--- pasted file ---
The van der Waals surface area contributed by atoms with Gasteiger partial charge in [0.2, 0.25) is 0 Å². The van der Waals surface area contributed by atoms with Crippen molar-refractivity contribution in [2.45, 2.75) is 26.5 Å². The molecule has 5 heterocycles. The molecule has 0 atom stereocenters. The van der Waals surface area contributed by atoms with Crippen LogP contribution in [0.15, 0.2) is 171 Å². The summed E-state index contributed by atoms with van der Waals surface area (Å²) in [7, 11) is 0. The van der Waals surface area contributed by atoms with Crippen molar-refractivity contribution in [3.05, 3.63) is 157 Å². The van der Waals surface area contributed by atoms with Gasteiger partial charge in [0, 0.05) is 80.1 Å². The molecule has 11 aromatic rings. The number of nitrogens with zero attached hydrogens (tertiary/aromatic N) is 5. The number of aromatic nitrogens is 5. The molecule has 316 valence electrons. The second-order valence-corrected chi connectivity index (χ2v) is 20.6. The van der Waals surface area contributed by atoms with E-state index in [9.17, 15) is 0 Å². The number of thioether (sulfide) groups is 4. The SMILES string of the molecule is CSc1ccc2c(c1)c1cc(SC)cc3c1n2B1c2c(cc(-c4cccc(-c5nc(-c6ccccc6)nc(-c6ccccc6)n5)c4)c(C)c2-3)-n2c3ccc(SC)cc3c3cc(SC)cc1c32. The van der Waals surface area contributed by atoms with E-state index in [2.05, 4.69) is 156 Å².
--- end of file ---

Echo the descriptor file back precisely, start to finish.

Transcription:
The van der Waals surface area contributed by atoms with Gasteiger partial charge in [0.2, 0.25) is 0 Å². The van der Waals surface area contributed by atoms with Crippen molar-refractivity contribution in [2.45, 2.75) is 26.5 Å². The molecule has 5 heterocycles. The molecule has 0 atom stereocenters. The van der Waals surface area contributed by atoms with Crippen LogP contribution in [0.15, 0.2) is 171 Å². The summed E-state index contributed by atoms with van der Waals surface area (Å²) in [7, 11) is 0. The van der Waals surface area contributed by atoms with Crippen molar-refractivity contribution in [3.05, 3.63) is 157 Å². The van der Waals surface area contributed by atoms with Gasteiger partial charge in [0, 0.05) is 80.1 Å². The molecule has 11 aromatic rings. The number of nitrogens with zero attached hydrogens (tertiary/aromatic N) is 5. The number of aromatic nitrogens is 5. The molecule has 316 valence electrons. The second-order valence-corrected chi connectivity index (χ2v) is 20.6. The van der Waals surface area contributed by atoms with E-state index in [9.17, 15) is 0 Å². The number of thioether (sulfide) groups is 4. The SMILES string of the molecule is CSc1ccc2c(c1)c1cc(SC)cc3c1n2B1c2c(cc(-c4cccc(-c5nc(-c6ccccc6)nc(-c6ccccc6)n5)c4)c(C)c2-3)-n2c3ccc(SC)cc3c3cc(SC)cc1c32. The van der Waals surface area contributed by atoms with E-state index in [2.05, 4.69) is 156 Å².